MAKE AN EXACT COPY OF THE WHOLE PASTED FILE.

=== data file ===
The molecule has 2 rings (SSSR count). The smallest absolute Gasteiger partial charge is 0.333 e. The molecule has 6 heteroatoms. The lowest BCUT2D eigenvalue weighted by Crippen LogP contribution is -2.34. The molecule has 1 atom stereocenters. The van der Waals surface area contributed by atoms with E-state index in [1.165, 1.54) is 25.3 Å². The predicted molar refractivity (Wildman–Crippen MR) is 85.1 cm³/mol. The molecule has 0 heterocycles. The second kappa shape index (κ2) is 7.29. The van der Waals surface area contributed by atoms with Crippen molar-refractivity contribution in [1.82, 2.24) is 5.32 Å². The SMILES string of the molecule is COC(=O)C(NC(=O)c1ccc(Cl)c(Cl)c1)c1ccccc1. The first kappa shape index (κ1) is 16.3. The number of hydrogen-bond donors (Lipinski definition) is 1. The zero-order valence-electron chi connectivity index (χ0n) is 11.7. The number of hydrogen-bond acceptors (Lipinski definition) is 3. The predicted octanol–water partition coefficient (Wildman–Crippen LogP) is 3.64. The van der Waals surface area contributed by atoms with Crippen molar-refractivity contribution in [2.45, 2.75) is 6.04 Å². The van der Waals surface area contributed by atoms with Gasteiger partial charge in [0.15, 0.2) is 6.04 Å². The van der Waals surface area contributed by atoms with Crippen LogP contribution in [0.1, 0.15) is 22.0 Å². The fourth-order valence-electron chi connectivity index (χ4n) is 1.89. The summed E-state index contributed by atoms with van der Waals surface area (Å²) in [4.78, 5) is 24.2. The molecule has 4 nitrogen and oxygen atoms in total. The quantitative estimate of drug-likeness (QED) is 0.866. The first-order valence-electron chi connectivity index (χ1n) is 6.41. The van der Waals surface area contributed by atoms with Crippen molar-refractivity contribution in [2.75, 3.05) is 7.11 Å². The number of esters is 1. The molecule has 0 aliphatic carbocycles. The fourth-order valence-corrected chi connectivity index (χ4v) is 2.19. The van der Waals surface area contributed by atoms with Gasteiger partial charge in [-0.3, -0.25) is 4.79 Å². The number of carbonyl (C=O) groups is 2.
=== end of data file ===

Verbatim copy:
The molecule has 2 rings (SSSR count). The smallest absolute Gasteiger partial charge is 0.333 e. The molecule has 6 heteroatoms. The lowest BCUT2D eigenvalue weighted by Crippen LogP contribution is -2.34. The molecule has 1 atom stereocenters. The van der Waals surface area contributed by atoms with E-state index in [1.165, 1.54) is 25.3 Å². The predicted molar refractivity (Wildman–Crippen MR) is 85.1 cm³/mol. The molecule has 0 heterocycles. The second kappa shape index (κ2) is 7.29. The van der Waals surface area contributed by atoms with Crippen molar-refractivity contribution in [1.82, 2.24) is 5.32 Å². The SMILES string of the molecule is COC(=O)C(NC(=O)c1ccc(Cl)c(Cl)c1)c1ccccc1. The first kappa shape index (κ1) is 16.3. The number of hydrogen-bond donors (Lipinski definition) is 1. The zero-order valence-electron chi connectivity index (χ0n) is 11.7. The number of hydrogen-bond acceptors (Lipinski definition) is 3. The predicted octanol–water partition coefficient (Wildman–Crippen LogP) is 3.64. The van der Waals surface area contributed by atoms with Crippen molar-refractivity contribution in [2.45, 2.75) is 6.04 Å². The van der Waals surface area contributed by atoms with Gasteiger partial charge in [0.15, 0.2) is 6.04 Å². The van der Waals surface area contributed by atoms with Crippen LogP contribution in [0.1, 0.15) is 22.0 Å². The fourth-order valence-electron chi connectivity index (χ4n) is 1.89. The summed E-state index contributed by atoms with van der Waals surface area (Å²) in [4.78, 5) is 24.2. The molecule has 4 nitrogen and oxygen atoms in total. The quantitative estimate of drug-likeness (QED) is 0.866. The first-order valence-electron chi connectivity index (χ1n) is 6.41. The van der Waals surface area contributed by atoms with Crippen molar-refractivity contribution in [2.75, 3.05) is 7.11 Å². The number of esters is 1. The molecule has 0 aliphatic carbocycles. The fourth-order valence-corrected chi connectivity index (χ4v) is 2.19. The van der Waals surface area contributed by atoms with Gasteiger partial charge in [-0.3, -0.25) is 4.79 Å². The number of carbonyl (C=O) groups is 2.